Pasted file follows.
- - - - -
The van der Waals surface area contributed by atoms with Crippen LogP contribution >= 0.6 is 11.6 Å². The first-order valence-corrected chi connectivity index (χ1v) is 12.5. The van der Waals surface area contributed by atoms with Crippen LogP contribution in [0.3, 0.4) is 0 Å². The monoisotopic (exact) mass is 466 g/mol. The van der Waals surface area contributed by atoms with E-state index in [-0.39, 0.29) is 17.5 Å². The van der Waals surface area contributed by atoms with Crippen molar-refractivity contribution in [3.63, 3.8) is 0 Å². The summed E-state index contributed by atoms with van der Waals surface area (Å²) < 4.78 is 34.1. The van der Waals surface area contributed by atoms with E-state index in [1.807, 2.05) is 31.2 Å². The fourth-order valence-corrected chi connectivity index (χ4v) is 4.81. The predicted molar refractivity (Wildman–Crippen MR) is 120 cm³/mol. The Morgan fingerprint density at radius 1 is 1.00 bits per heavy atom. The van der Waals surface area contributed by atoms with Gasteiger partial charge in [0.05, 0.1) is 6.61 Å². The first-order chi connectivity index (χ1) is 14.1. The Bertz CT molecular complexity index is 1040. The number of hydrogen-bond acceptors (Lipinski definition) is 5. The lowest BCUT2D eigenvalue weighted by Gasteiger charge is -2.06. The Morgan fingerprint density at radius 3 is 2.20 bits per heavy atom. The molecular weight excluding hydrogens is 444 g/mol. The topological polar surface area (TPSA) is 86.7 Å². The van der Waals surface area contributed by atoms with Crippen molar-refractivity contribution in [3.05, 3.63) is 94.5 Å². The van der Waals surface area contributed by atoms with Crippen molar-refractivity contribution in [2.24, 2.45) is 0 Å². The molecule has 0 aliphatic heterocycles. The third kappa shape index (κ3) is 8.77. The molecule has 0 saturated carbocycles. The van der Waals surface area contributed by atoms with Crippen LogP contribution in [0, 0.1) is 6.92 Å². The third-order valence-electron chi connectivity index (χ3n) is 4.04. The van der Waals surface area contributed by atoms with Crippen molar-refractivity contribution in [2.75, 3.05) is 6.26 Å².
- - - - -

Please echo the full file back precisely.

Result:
The van der Waals surface area contributed by atoms with Crippen LogP contribution >= 0.6 is 11.6 Å². The first-order valence-corrected chi connectivity index (χ1v) is 12.5. The van der Waals surface area contributed by atoms with Crippen LogP contribution in [0.3, 0.4) is 0 Å². The monoisotopic (exact) mass is 466 g/mol. The van der Waals surface area contributed by atoms with E-state index in [-0.39, 0.29) is 17.5 Å². The van der Waals surface area contributed by atoms with Crippen molar-refractivity contribution in [3.63, 3.8) is 0 Å². The summed E-state index contributed by atoms with van der Waals surface area (Å²) < 4.78 is 34.1. The van der Waals surface area contributed by atoms with E-state index in [1.807, 2.05) is 31.2 Å². The fourth-order valence-corrected chi connectivity index (χ4v) is 4.81. The predicted molar refractivity (Wildman–Crippen MR) is 120 cm³/mol. The Morgan fingerprint density at radius 1 is 1.00 bits per heavy atom. The van der Waals surface area contributed by atoms with Gasteiger partial charge in [0.05, 0.1) is 6.61 Å². The first-order chi connectivity index (χ1) is 14.1. The Bertz CT molecular complexity index is 1040. The number of hydrogen-bond acceptors (Lipinski definition) is 5. The lowest BCUT2D eigenvalue weighted by Gasteiger charge is -2.06. The Morgan fingerprint density at radius 3 is 2.20 bits per heavy atom. The molecular weight excluding hydrogens is 444 g/mol. The topological polar surface area (TPSA) is 86.7 Å². The van der Waals surface area contributed by atoms with Crippen molar-refractivity contribution in [3.05, 3.63) is 94.5 Å². The van der Waals surface area contributed by atoms with Crippen molar-refractivity contribution in [2.24, 2.45) is 0 Å². The molecule has 0 aliphatic heterocycles. The third kappa shape index (κ3) is 8.77. The molecule has 0 saturated carbocycles. The van der Waals surface area contributed by atoms with Crippen LogP contribution in [0, 0.1) is 6.92 Å². The third-order valence-electron chi connectivity index (χ3n) is 4.04. The van der Waals surface area contributed by atoms with Crippen molar-refractivity contribution in [2.75, 3.05) is 6.26 Å².